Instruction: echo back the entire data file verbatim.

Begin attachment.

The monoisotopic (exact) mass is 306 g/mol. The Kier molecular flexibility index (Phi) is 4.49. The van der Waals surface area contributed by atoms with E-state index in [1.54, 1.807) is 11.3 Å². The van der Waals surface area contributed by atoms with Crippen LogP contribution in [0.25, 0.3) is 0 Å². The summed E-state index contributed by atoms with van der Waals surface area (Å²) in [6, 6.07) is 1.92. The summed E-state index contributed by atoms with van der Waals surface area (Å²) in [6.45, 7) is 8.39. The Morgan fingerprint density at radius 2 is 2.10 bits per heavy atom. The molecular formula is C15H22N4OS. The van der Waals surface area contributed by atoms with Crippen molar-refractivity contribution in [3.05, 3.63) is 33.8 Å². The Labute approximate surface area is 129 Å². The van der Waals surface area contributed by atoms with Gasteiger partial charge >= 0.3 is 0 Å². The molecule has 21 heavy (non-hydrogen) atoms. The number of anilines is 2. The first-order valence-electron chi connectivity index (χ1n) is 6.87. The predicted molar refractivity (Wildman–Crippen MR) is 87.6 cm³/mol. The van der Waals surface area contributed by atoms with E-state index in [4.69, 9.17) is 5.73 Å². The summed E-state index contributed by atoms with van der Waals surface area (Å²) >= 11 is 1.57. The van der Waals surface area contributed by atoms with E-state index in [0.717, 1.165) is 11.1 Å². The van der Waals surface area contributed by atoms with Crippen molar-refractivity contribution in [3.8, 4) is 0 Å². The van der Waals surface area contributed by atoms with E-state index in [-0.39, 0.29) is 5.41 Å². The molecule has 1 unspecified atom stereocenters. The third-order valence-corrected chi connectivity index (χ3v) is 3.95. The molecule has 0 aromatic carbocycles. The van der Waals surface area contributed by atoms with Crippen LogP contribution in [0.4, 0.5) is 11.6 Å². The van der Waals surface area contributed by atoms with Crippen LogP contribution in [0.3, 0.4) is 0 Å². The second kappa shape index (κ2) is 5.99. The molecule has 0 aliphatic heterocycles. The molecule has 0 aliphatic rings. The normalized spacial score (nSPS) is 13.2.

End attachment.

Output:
The monoisotopic (exact) mass is 306 g/mol. The Kier molecular flexibility index (Phi) is 4.49. The van der Waals surface area contributed by atoms with E-state index in [1.54, 1.807) is 11.3 Å². The van der Waals surface area contributed by atoms with Crippen LogP contribution in [0.25, 0.3) is 0 Å². The summed E-state index contributed by atoms with van der Waals surface area (Å²) in [6, 6.07) is 1.92. The summed E-state index contributed by atoms with van der Waals surface area (Å²) in [6.45, 7) is 8.39. The Morgan fingerprint density at radius 2 is 2.10 bits per heavy atom. The molecular formula is C15H22N4OS. The van der Waals surface area contributed by atoms with Crippen molar-refractivity contribution in [3.05, 3.63) is 33.8 Å². The Labute approximate surface area is 129 Å². The van der Waals surface area contributed by atoms with Gasteiger partial charge >= 0.3 is 0 Å². The molecule has 21 heavy (non-hydrogen) atoms. The number of anilines is 2. The first-order valence-electron chi connectivity index (χ1n) is 6.87. The predicted molar refractivity (Wildman–Crippen MR) is 87.6 cm³/mol. The van der Waals surface area contributed by atoms with E-state index in [4.69, 9.17) is 5.73 Å². The summed E-state index contributed by atoms with van der Waals surface area (Å²) >= 11 is 1.57. The van der Waals surface area contributed by atoms with E-state index in [0.717, 1.165) is 11.1 Å². The van der Waals surface area contributed by atoms with Crippen molar-refractivity contribution in [3.8, 4) is 0 Å². The van der Waals surface area contributed by atoms with E-state index in [-0.39, 0.29) is 5.41 Å². The molecule has 1 unspecified atom stereocenters. The third-order valence-corrected chi connectivity index (χ3v) is 3.95. The molecule has 0 aromatic carbocycles. The van der Waals surface area contributed by atoms with Crippen LogP contribution in [0.4, 0.5) is 11.6 Å². The van der Waals surface area contributed by atoms with Crippen LogP contribution in [0.3, 0.4) is 0 Å². The second kappa shape index (κ2) is 5.99. The molecule has 0 aliphatic heterocycles. The molecule has 0 aliphatic rings. The normalized spacial score (nSPS) is 13.2.